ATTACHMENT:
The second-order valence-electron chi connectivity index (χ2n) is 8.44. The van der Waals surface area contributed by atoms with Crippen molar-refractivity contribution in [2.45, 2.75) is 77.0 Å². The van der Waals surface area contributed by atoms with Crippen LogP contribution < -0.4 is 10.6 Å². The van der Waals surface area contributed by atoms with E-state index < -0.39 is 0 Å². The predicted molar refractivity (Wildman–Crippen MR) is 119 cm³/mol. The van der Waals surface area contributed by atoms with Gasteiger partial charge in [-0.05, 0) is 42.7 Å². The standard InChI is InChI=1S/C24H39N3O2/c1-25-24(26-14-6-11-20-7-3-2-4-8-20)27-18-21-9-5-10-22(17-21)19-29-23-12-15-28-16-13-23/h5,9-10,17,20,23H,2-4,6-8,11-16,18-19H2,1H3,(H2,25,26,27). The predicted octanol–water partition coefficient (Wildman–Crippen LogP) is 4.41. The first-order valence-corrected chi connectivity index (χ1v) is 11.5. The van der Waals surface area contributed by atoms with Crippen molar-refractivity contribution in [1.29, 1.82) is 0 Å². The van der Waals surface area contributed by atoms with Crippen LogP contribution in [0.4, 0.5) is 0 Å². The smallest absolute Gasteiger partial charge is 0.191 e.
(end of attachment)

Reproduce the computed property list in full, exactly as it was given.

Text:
The second-order valence-electron chi connectivity index (χ2n) is 8.44. The van der Waals surface area contributed by atoms with Crippen molar-refractivity contribution in [2.45, 2.75) is 77.0 Å². The van der Waals surface area contributed by atoms with Crippen LogP contribution < -0.4 is 10.6 Å². The van der Waals surface area contributed by atoms with E-state index < -0.39 is 0 Å². The predicted molar refractivity (Wildman–Crippen MR) is 119 cm³/mol. The van der Waals surface area contributed by atoms with Gasteiger partial charge in [-0.05, 0) is 42.7 Å². The standard InChI is InChI=1S/C24H39N3O2/c1-25-24(26-14-6-11-20-7-3-2-4-8-20)27-18-21-9-5-10-22(17-21)19-29-23-12-15-28-16-13-23/h5,9-10,17,20,23H,2-4,6-8,11-16,18-19H2,1H3,(H2,25,26,27). The predicted octanol–water partition coefficient (Wildman–Crippen LogP) is 4.41. The first-order valence-corrected chi connectivity index (χ1v) is 11.5. The van der Waals surface area contributed by atoms with Crippen molar-refractivity contribution in [1.29, 1.82) is 0 Å². The van der Waals surface area contributed by atoms with Crippen LogP contribution in [0.4, 0.5) is 0 Å². The smallest absolute Gasteiger partial charge is 0.191 e.